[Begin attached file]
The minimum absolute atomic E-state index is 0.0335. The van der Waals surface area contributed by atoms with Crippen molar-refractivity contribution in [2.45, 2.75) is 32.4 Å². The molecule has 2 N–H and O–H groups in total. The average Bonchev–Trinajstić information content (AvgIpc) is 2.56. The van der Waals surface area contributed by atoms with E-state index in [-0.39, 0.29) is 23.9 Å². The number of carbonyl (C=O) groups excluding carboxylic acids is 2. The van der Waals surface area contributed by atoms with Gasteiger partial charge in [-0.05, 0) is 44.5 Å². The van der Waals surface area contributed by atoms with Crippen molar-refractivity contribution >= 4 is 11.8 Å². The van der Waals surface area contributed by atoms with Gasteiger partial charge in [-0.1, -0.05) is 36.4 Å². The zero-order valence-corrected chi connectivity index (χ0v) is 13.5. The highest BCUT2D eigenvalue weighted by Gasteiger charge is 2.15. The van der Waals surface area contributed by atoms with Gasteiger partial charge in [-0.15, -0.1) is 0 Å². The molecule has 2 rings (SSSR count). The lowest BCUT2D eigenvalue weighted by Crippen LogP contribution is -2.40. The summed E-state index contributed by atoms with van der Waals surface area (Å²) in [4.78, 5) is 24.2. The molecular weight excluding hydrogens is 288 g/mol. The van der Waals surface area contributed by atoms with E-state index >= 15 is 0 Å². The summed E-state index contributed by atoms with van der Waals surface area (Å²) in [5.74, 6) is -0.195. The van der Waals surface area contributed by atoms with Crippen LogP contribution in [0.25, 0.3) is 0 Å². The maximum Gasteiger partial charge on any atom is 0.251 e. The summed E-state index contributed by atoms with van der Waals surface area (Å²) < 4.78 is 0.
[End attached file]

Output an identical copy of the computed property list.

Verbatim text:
The minimum absolute atomic E-state index is 0.0335. The van der Waals surface area contributed by atoms with Crippen molar-refractivity contribution in [2.45, 2.75) is 32.4 Å². The molecule has 2 N–H and O–H groups in total. The average Bonchev–Trinajstić information content (AvgIpc) is 2.56. The van der Waals surface area contributed by atoms with E-state index in [-0.39, 0.29) is 23.9 Å². The number of carbonyl (C=O) groups excluding carboxylic acids is 2. The van der Waals surface area contributed by atoms with Gasteiger partial charge in [-0.05, 0) is 44.5 Å². The van der Waals surface area contributed by atoms with Crippen molar-refractivity contribution >= 4 is 11.8 Å². The van der Waals surface area contributed by atoms with Gasteiger partial charge in [-0.1, -0.05) is 36.4 Å². The zero-order valence-corrected chi connectivity index (χ0v) is 13.5. The highest BCUT2D eigenvalue weighted by Gasteiger charge is 2.15. The van der Waals surface area contributed by atoms with Gasteiger partial charge in [-0.15, -0.1) is 0 Å². The molecule has 2 rings (SSSR count). The lowest BCUT2D eigenvalue weighted by Crippen LogP contribution is -2.40. The summed E-state index contributed by atoms with van der Waals surface area (Å²) in [4.78, 5) is 24.2. The molecular weight excluding hydrogens is 288 g/mol. The van der Waals surface area contributed by atoms with E-state index >= 15 is 0 Å². The summed E-state index contributed by atoms with van der Waals surface area (Å²) in [5.74, 6) is -0.195. The van der Waals surface area contributed by atoms with Crippen LogP contribution in [0.25, 0.3) is 0 Å². The maximum Gasteiger partial charge on any atom is 0.251 e. The summed E-state index contributed by atoms with van der Waals surface area (Å²) < 4.78 is 0.